Isaiah 48:9 MEANING

Isaiah 48:9
(9) For my name's sake . . .--The thought is two-fold, in answer to the implied question why Jehovah had not punished so guilty a people: (1) after the manner of men, that had He destroyed His chosen people, the nations of the world would have thought Him changeable and capricious; (2) taking "name" as the symbol of character, that He might assert His own everlasting righteousness and love, as willing to save rather than destroy.

Verse 9. - For my Name's sake will I defer mine anger. Israel's insincerity (ver. 1), obstinacy (ver. 4), addiction to idols (ver. 5), blindness (ver. 8), and general resistance to God's will (ver. 8), could not but have provoked God's "anger." He will, however, "defer" it, "refrain" himself, not "cut Israel off, for his Name's sake." God, having selected one nation out of all the nations of the earth to be his "peculiar people" (Deuteronomy 14:2), and having declared this, and supported his people by miracles in their struggles with the other nations and peoples, was, so to speak, committed to protect and defend Israel "for his Name's sake," lest his Name should be blasphemed among the Gentiles (see Exodus 32:12; Numbers 14:13; Deuteronomy 9:28; Psalm 129:10; 106:8, etc.). He was also bound by the promises which he had made; and. still more, by the position which Israel occupied in his scheme of salvation, to allow the nation still to exist, and therefore to condone its iniquities and restrain his anger. But the dregs of the cup of vengeance were poured out at last.

48:9-15 We have nothing ourselves to plead with God, why he should have mercy upon us. It is for his praise, to the honour of his mercy, to spare. His bringing men into trouble was to do them good. It was to refine them, but not as silver; not so thoroughly as men refine silver. If God should take that course, they are all dross, and, as such, might justly be put away. He takes them as refined in part only. Many have been brought home to God as chosen vessels, and a good work of grace begun in them, in the furnace of affliction. It is comfort to God's people, that God will secure his own honour, therefore work deliverance for them. And if God delivers his people, he cannot be at a loss for instruments to be employed. God has formed a plan, in which, for his own sake, and the glory of his grace, he saves all that come to Him.For my name's sake will I defer mine anger,.... From age to age, for those sins which had been committed, and continued in ever since they were a people. The above account of them shows that it was not for any merits of theirs, or any works of righteousness done by them, that he showed favour to them, as afterwards expressed; but for his own name's sake, and because of his glory; because these people were called by his name, and said to be his people, lest therefore his name should be reproached among the Heathen, or he should suffer any diminution of his glory, therefore he did not at once stir up all his wrath, as their sins deserved, but prolonged it from time to time:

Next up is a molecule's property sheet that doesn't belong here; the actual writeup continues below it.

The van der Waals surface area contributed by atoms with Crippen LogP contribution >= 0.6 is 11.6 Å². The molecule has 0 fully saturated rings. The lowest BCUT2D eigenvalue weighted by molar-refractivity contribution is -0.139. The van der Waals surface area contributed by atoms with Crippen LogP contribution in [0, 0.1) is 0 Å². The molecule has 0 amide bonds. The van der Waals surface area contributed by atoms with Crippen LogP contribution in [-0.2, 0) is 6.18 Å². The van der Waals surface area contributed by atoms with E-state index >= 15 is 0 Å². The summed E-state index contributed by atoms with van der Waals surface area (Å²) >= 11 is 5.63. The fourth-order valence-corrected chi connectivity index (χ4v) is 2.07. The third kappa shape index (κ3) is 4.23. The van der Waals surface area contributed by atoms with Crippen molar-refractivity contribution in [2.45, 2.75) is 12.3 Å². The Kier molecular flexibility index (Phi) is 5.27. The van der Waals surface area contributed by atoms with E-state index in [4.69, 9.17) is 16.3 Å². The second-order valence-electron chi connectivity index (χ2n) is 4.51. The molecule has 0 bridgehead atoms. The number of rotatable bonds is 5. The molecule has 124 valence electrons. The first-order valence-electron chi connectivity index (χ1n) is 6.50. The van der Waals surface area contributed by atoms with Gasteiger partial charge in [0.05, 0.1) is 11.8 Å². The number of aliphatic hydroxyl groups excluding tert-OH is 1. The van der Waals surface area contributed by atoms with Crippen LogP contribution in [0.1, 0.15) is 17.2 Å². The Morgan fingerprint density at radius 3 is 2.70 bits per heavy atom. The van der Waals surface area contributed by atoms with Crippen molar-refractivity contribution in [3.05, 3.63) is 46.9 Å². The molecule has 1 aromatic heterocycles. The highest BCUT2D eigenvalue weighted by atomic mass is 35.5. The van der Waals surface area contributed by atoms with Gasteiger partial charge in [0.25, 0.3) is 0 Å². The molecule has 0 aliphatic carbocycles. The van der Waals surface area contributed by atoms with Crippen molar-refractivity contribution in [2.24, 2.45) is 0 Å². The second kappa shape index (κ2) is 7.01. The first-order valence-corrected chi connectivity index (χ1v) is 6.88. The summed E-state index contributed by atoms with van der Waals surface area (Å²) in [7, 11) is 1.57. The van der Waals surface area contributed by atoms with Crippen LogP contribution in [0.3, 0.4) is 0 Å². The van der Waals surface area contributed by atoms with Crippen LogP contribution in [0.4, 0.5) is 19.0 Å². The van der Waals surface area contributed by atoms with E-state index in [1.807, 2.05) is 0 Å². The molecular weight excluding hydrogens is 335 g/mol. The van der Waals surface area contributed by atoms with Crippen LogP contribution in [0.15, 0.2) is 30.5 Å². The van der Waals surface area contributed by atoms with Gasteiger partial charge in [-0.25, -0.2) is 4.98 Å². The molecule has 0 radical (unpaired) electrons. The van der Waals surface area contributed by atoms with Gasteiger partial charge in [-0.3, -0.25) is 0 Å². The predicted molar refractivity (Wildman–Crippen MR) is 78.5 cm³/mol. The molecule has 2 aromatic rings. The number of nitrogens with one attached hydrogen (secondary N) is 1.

and for my praise will I refrain from thee, that I cut thee not off: that is, refrain mine anger from thee; or "seal" or "stop my nostrils" (c), that the smoke of his wrath and anger might not go out from thence to destroy them. The Targum is,

"I will confirm (or establish) thee, that I may not consume thee;''

and this he would do, because of his praise, of the praise of his mercy, grace, and goodness; and that he might have a people to praise him, which he would not, should they be cut off.

(c) "obstruam sive". "obturabo nares tibi", Malvenda, Gataker; so Jarchi.

Courtesy of Open Bible